The play takes place entirely on an island (and the water surrounding it). We have a confession, Shmoopsters. We're not exactly sure where the island is located. Since the King of Naples and his party were travelling between Naples and Tunis when Prospero whipped up the little storm that shipwrecked them, it seems likely the island is located somewhere in the Mediterranean.
Yet, there are some obvious references to the Caribbean, which has led some scholars to suggest the island is either located in the New World or that the New World was on Shakespeare's mind when he wrote the play. Ariel's reference to "the still-vex'd Bermoothes" is a pretty clear shout-out to Bermuda, previously avoided because it was thought to be the devil's island.
The Caribbean isles might also have been fresh in Shakespeare's imagination because of a popular travel account written around the same times as the play: In 1609, a Virginia Company expedition to Jamestown lost its flagship, the Sea Venture. It was assumed that the flagship was as good as gone, but then a year later, the crew turned up happy and tan, after having passed the time in Bermuda. The account of that adventure was published as A Discovery of the Bermudas, Otherwise Called the Isle of the Devils and was a very popularly read. (Learn more about the Sea Venture shipwreck here.) Did we mention that Caliban's name is probably an anagram of the word "can[n]ibal," a term derived from "carib" (as in the Caribbean)?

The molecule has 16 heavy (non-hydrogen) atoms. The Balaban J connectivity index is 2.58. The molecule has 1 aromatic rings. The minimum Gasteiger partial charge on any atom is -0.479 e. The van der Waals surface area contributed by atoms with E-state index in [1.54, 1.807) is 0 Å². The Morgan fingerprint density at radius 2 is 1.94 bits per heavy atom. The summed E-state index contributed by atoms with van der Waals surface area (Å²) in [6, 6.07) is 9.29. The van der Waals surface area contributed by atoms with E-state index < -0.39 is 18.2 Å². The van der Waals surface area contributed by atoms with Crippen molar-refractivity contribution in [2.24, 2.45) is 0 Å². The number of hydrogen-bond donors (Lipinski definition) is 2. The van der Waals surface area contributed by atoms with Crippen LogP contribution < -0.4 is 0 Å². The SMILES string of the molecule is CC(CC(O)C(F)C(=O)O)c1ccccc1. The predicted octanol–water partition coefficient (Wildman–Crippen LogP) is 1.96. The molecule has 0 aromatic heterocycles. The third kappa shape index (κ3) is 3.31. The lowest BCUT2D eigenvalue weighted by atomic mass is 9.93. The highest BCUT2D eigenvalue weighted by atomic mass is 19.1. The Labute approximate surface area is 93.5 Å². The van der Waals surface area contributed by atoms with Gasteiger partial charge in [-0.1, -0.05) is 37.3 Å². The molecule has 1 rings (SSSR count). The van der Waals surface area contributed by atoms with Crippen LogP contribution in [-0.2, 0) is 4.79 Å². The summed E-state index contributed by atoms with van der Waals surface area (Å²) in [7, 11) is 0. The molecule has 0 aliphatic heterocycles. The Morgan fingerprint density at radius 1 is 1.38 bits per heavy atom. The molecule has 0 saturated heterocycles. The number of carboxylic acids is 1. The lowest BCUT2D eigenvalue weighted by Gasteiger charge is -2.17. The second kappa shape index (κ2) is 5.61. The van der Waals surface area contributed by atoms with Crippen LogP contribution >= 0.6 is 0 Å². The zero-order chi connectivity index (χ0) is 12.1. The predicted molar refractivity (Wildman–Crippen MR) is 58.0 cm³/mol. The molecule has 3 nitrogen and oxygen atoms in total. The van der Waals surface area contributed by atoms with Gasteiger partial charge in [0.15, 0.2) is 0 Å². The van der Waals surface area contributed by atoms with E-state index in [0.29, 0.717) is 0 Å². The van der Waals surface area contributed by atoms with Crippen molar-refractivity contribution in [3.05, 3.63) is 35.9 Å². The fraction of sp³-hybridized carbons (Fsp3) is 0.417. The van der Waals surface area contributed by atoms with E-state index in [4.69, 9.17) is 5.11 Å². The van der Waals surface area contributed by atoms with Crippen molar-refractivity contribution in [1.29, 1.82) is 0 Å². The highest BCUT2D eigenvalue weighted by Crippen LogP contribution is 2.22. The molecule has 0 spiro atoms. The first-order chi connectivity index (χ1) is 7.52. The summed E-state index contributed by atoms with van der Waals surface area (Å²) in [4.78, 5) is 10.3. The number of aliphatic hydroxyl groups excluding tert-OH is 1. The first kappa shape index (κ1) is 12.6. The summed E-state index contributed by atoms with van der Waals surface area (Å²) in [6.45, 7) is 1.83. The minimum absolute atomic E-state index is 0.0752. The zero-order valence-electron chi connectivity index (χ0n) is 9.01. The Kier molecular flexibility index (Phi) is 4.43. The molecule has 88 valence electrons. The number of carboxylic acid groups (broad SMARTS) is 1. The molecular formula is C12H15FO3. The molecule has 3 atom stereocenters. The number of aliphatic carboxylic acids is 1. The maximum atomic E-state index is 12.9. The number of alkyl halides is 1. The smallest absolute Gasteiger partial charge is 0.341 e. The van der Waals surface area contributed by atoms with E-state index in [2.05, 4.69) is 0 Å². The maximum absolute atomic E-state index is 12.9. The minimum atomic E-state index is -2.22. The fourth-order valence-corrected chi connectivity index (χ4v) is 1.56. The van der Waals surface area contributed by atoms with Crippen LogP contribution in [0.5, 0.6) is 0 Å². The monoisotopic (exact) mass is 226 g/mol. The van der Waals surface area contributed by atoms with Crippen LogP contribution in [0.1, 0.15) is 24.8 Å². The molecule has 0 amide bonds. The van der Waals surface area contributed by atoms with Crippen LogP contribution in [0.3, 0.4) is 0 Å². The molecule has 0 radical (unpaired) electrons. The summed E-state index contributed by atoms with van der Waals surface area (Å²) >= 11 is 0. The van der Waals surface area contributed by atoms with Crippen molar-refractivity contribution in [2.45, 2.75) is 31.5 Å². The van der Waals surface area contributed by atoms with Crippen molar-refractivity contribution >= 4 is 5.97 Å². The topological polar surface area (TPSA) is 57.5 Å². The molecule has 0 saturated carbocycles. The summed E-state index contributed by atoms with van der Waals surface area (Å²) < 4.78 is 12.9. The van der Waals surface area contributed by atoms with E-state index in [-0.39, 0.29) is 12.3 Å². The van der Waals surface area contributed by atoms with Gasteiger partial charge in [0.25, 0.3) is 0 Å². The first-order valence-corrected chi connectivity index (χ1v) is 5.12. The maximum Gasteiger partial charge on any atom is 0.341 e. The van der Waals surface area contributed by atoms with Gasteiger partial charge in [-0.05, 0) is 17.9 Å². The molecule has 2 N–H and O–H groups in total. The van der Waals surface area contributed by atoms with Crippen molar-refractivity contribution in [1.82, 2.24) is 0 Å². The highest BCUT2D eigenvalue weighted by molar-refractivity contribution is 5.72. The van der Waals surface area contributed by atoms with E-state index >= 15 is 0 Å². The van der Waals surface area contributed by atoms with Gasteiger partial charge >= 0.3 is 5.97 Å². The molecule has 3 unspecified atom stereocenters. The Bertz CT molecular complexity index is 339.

What's important is that the place is an island, and thus removed from territorial or national claims, and, most importantly, any kind of civilization – including the King's court and Prospero's ex-dukedom in Milan. If you want to know more about the setting, check the "Themes: Contrasting Regions."
Brain Snack: The fancy setting also just so happens to work out for Princess Elizabeth, daughter of the English King James I, who enjoyed a special production of the play as part of her wedding festivities. The whimsical setting probably made for a pretty magical evening.